Replacing Autry Denson — who took over as head coach at Charleston Southern — Taylor spent the last two seasons coaching receivers with the Carolina Panthers and was the running backs coach at Stanford from 2014 to 2016.

“I was primarily looking for two things,” head coach Brian Kelly said in a statement. “The candidate had to have the right skill set. He needs to be a great teacher and communicator. He also needs to fit Notre Dame, culturally, and Lance, most certainly, possesses all of those qualities. He recruited at an extremely high level during his time at Stanford, and he worked with the very best in the NFL. His ability to bring both of those experiences together makes him a perfect fit for our staff.”

The time at Stanford, in particular, sets up Taylor for success at Notre Dame, having successfully recruited players to an academic institution and then developed them to on-field success. Namely, Taylor recruited Bryce Love and worked with both him and Christian McCaffrey.

RELATED READING: Lance Taylor checks all the boxes Notre Dame needs in new running backs coach

“I’ve been blessed to work at some incredible places in my career, but Notre Dame is truly special,” Taylor said. “I’m honored and humbled to represent this incredible University as its running backs coach. I’d like to thank both Brian Kelly and Jack Swarbrick for this opportunity. I’m excited to get on campus, meet our players and get to work.”

Taylor will have his work cut out for him this spring as the Irish need to replace Dexter Williams. Rising junior Jafar Armstrong is the presumed starter, granted health, with rising senior Tony Jones his primary backup. After those two, Taylor has nothing but raw and unproven talent awaiting him in rising sophomores Jahmir Smith and C’Bo Flemister and early-enrolled freshman Kyren Williams, not to mention rising junior quarterback-turned-running back Avery Davis.

No other coaching staff turnover should be expected at this point in the offseason.

Leading candidates to be Notre Dame captains

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Notre Dame has not begun spring practice yet, unlike Labor Day opponent Louisville. (Yes, really, the Cardinals held their first practice under new head coach Scott Satterfield on Monday.) At some point near the beginning of spring practice, though, Irish head coach Brian Kelly will likely name a few 2019 team captains.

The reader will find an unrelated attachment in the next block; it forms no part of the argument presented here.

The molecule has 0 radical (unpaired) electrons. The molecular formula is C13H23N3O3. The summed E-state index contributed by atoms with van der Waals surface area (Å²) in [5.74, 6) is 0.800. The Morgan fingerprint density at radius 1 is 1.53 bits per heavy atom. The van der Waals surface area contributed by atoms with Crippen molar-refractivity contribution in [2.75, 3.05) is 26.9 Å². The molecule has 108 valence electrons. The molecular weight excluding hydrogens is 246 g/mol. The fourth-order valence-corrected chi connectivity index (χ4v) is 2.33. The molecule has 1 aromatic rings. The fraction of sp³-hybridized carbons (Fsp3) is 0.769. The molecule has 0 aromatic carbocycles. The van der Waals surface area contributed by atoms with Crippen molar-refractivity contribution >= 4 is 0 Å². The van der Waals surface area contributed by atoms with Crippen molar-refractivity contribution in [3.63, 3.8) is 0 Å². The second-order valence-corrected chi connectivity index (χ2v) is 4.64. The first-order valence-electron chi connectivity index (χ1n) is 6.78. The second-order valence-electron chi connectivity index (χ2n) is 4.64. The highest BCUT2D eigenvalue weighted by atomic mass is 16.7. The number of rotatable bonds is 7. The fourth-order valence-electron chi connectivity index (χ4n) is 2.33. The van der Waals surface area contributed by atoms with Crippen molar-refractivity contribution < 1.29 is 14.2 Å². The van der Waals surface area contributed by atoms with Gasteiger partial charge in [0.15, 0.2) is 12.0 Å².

Notre Dame narrowed the candidates for the parlor game of guessing those captains by announcing the eight “SWAT” leaders earlier this month, a subset identified as the motivating and organizing forces of offseason activities. Those eight …

— Senior quarterback Ian Book
— Senior left tackle Liam Eichenberg
— Senior safety Jalen Elliott
— Fifth-year receiver Chris Finke
— Senior safety Alohi Gilman (pictured at top)
— Junior right tackle Robert Hainsey
— Senior defensive end Khalid Kareem
— Senior defensive end Julian Okwara

Half of the eight could have eligibility in 2020 — Book, Eichenberg, Gilman and Hainsey — but the better indicators of captainship do not inherently tie to that. For example, it is expected Gilman will head to the NFL following the 2019 season if he plays well enough to warrant that pondering at all. His transfer following the 2017 season was entirely due to professional aspirations. That, along with his competitive attitude very clearly demonstrated during last season’s unbeaten run, makes Gilman a frontrunner in this speculation.

Book, meanwhile, is unlikely to be one of the captains simply because the starting quarterback already serves in that role to some de facto extent. The coaching staff generally prefers to elevate a few others while not taking away from the inherent nature of the quarterback position.

On the other hand, the Irish have had at least one captain on the offensive line each of the last seven seasons. Either Eichenberg or Hainsey seems positioned to continue that, the former with an additional year in the program but the latter with one more season of playing time under his belt.

Presuming one of those offensive linemen joins Gilman, it remains likely Notre Dame names at least one more captain. His rise from walk-on to offensive contributor and multiple-year starter makes Finke uniquely relatable to the entire roster.

Guessing here is, of course, inconsequential, but with spring practice about three weeks away on the horizon, pondering now helps pass that time.